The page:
Anup Kollanoor Johny, Ph.D. (pictured, right), an Assistant Professor in the Department of Animal Science, College of Food, Agricultural and Natural Resource Sciences at the University of Minnesota was selected for the Outstanding Service Award (Food Microbiology Division) from the The Institute of Food Technologists (IFT). This award annually recognizes one of its active members who strive to advance the division specialty’s field of research or industry or has a long history of service to the Division.
While salt is common and inexpensive to purchase, it can have a high environmental cost, as elevated chloride levels are toxic to many plant and aquatic species. Researchers at the Water Resources Center created a chloride budget for the state of Minnesota to estimate how much chloride enters the environment annually from household water softener use and other major sources.
Linda Kinkel and JP Dundore-Arias were awarded a 3-year, $499,950 USDA-NIFA grant “Advancing Ecological, Evolutionary, and Mechanistic Understanding Of Natural And Induced Suppressive Soil Microbiomes”.
Farmers and plant breeders can now build their own automated field camera track system to collect data on dynamic plant traits, such as crop lodging and movement, as it’s happening in the field to help reduce losses in crop yield.
Working in collaboration with the USDA’s Foreign Agricultural Service and The Improve Group, the Stakman-Borlaug Center (SBC) has identified the three closed Food for Progress agriculture assistance projects that will be given a sustainability assessment.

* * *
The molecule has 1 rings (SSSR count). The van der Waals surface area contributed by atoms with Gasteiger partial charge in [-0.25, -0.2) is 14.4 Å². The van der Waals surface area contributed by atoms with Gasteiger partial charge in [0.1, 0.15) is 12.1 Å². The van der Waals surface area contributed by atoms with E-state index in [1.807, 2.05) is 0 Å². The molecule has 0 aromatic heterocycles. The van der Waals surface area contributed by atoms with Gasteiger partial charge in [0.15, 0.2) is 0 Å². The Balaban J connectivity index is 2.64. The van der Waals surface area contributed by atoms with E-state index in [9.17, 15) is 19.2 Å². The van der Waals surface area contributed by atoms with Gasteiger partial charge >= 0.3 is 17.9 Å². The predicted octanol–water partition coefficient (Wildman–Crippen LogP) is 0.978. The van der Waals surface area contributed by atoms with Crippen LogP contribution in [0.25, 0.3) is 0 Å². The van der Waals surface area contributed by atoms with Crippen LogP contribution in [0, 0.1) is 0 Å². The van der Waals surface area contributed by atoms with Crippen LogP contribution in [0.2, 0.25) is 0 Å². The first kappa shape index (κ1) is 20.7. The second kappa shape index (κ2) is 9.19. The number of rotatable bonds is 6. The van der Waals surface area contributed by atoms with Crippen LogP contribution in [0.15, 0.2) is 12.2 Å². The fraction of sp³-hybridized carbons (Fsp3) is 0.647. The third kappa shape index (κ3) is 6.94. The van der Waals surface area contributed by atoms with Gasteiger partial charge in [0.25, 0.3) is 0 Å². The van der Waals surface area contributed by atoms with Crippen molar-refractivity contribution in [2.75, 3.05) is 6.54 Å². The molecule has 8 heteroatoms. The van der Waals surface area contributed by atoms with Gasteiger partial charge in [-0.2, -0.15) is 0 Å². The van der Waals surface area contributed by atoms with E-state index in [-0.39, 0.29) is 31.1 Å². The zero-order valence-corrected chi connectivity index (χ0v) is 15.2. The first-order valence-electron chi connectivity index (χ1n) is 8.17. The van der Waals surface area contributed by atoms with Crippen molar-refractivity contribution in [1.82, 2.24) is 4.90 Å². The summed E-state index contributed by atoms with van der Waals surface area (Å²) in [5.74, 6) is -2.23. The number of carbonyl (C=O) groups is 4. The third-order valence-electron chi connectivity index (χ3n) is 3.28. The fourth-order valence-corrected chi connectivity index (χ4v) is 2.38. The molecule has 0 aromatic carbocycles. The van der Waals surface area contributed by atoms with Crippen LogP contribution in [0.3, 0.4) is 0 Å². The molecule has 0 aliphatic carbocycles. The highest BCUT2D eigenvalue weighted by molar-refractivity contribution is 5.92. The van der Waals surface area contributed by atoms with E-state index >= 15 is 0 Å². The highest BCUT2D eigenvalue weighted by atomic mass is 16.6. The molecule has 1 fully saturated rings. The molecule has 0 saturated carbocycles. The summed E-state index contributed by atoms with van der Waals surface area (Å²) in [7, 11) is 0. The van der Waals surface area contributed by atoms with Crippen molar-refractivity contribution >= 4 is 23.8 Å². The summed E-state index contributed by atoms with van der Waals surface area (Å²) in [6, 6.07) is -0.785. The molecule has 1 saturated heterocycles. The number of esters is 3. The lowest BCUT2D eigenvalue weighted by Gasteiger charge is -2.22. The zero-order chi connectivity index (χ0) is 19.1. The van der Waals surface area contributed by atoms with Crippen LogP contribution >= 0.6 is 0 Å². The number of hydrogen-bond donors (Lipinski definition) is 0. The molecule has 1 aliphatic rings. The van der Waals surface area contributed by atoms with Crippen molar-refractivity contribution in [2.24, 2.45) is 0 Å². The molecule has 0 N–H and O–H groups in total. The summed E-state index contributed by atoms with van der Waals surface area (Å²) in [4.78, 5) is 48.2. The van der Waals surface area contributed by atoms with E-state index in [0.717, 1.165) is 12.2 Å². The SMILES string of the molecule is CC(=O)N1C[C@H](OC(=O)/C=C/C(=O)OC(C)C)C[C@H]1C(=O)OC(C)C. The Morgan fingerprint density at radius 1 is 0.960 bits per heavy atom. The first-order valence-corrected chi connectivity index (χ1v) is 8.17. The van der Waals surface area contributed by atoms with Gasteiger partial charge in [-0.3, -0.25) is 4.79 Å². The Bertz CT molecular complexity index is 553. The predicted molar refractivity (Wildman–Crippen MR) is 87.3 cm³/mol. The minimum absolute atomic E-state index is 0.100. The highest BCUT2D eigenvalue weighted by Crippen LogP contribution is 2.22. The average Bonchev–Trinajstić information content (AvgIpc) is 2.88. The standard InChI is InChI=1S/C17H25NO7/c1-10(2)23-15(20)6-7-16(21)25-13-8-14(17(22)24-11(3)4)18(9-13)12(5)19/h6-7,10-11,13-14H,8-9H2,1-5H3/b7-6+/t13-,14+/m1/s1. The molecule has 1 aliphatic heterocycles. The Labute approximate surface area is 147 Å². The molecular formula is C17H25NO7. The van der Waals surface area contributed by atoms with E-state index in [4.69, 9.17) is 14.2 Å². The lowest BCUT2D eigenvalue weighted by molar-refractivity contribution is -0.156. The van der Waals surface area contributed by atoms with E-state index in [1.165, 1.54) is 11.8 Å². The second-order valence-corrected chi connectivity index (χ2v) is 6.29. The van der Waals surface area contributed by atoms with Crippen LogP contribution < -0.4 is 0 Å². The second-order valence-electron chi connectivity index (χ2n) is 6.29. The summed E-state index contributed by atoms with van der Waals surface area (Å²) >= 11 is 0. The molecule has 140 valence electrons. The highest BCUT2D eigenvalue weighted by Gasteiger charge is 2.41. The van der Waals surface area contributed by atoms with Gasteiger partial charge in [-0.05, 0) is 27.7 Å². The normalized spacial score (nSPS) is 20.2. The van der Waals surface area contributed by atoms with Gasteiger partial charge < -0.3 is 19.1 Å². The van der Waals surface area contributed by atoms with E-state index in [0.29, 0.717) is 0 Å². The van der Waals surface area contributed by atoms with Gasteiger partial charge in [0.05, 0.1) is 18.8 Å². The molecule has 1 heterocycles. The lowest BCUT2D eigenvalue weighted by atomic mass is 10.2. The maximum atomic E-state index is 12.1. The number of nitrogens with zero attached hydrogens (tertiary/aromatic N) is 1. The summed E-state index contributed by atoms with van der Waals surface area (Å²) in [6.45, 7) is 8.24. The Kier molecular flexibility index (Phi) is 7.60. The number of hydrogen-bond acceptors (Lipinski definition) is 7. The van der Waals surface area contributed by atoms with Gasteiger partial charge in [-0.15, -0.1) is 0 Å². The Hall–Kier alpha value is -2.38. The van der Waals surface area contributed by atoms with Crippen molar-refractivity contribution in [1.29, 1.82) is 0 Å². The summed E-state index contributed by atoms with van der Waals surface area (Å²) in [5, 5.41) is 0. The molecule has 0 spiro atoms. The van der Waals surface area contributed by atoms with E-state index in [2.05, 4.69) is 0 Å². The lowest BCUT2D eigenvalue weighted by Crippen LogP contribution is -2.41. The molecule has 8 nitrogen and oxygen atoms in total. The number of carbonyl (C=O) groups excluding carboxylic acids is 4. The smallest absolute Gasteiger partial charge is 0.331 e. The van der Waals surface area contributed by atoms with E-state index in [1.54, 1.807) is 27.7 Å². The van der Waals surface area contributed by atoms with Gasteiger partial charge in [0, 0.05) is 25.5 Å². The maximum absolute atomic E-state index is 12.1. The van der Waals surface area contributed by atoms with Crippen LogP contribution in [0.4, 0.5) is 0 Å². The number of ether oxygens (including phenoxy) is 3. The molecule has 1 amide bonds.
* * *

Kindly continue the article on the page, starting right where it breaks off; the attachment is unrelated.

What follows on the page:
Forest Resources’ Youth Engagement in Arboriculture (YEA) is a new outreach program that is bringing young people to great heights. The program aims to inspire youth to envision themselves in careers in arboriculture and urban forestry, starting with an education in CFANS. Department of Forest Resources staff partner with professional arborists, many of whom are CFANS alumni, to provide day-long tree climbing experiences for elementary through high school students.
Incoming faculty member in Agricultural Communication & Marketing, Garrett Steede, received the NACTA (North American Colleges and Teachers of Agriculture) Graduate Student Teaching Award in Ames, IA during their annual conference in June.
Two new professors, Troy McKay and Garrett Steede, will begin teaching in the Agricultural Education, Communication & Marketing program this fall.
Fragmentation of landscapes and habitat loss—driven by urbanization and climate change—can put wildlife species at risk of extinction. Some ecological theory suggests habitat fragmentation may be beneficial to wildlife facing disease because populations of sick animals may remain isolated from healthy populations or dispersal might allow healthy animals to escape infection from otherwise sick populations. Findings in a study recently published in the Proceedings of the National Academy of Sciences run counter to previous disease transmission models’ predictions—suggesting that habitat fragmentation may promote disease outbreaks in some scenarios.